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Archaeologists Discover China's Crazy Rich Family Tomb In His Day

 


The excavations carried out by archaeologists for two years finally paid off. Found a 3,000-year-old cemetery containing the tombs of a wealthy Chinese clan long ago.

The site in Anyang, Henan province, China, according to the Anyang Institute of Cultural Relics and Archaeology, is thought to have been home to a clan called "Ce" during the Shang dynasty.


This clan cemetery was found just 2.4 kilometers from the ancient capital Yinxu, where the ruins of the palace and ancestral temple are located. The archaeological site contains 18 building foundations, 24 tombs, four horse and carriage pits, and a number of very intact remains, including jade and stone items, and bronze items bearing the character "Ce."



"In the bone inscriptions, there are records of the 'Ce' clan," said Kong Deming, director of the Anyang Institute of Cultural Relics and Archeology, referring to the earliest form of Chinese writing, where characters are carved on animal bones.


"The 'Ce' clan crest appears on many of the bronzes found at this site. So we believe that the 'Ce' clan is active in this area."



One of the largest tombs at the site appears to have been robbed, leaving only a few objects, such as pieces of pottery, to be found.


Photo: Anyang . Institute of Cultural Heritage and Archaeology

But in another pit, archaeologists found tools made of bone and seashells, as well as more than 20 sets of bronze ritual vessels such as chalices, cauldrons and "jue" used to serve warm wine during ceremonies.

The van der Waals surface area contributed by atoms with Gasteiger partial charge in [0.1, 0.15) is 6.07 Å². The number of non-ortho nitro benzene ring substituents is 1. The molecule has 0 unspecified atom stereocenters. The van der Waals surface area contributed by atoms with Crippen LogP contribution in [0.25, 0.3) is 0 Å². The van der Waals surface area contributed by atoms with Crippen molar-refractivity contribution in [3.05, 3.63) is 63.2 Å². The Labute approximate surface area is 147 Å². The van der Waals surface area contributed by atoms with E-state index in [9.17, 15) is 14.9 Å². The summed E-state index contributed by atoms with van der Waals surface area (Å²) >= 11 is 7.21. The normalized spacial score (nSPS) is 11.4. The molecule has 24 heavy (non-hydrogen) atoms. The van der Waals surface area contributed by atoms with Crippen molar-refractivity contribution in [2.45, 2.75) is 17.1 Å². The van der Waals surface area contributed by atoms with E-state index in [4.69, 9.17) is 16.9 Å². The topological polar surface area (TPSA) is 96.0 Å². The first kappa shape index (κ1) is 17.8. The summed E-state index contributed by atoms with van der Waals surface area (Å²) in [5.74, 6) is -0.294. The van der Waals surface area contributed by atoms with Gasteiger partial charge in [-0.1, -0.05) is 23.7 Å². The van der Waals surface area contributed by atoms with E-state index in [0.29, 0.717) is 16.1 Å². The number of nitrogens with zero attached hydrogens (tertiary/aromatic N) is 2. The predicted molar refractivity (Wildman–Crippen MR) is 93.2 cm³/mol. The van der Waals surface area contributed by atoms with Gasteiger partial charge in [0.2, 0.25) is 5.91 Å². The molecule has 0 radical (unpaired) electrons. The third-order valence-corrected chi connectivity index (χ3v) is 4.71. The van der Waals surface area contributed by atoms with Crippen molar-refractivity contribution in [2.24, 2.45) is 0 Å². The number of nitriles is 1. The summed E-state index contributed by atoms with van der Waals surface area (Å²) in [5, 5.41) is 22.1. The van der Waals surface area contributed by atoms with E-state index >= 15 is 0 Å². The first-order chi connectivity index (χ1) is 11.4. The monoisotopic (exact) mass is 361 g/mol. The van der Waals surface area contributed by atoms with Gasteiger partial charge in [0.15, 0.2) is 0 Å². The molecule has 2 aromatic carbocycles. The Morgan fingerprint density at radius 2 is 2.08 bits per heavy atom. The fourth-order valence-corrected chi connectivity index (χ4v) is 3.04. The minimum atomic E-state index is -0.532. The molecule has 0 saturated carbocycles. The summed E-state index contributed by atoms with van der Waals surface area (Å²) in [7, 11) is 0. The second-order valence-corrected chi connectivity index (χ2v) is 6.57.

Archaeologists also found six carriages, as well as the remains of several horses and people believed to have been buried alive, a common practice during the Shang dynasty, especially for those of high status such as members of the royal family.


Many of these remains bear lavish decorations indicating that the clan was extremely wealthy. Some of the buried people were found wearing hats with shell straps, and the heads of their horses were decorated with gold.


"This is very rare among Anyang's ancient finds, which reflects the extraordinary status and power of the carriage owner," Kong said.


Other finds at the site include stairs in front of the building's foundations and decorative remains of the inner walls, providing clues as to how Shang dynasty homes were built and designed.


Researchers believe that the courtyard and tomb were built at the end of the dynasty that ended in 1046 BC and ushered in Bronze Age China.


The cemetery, most likely has been restored and reused many times, but was abandoned after the Shang was overthrown. Researchers are still trying to ascertain the social status of the "Ce" clan, how the community was structured and whether they had any ties to the dynasty's royal family.

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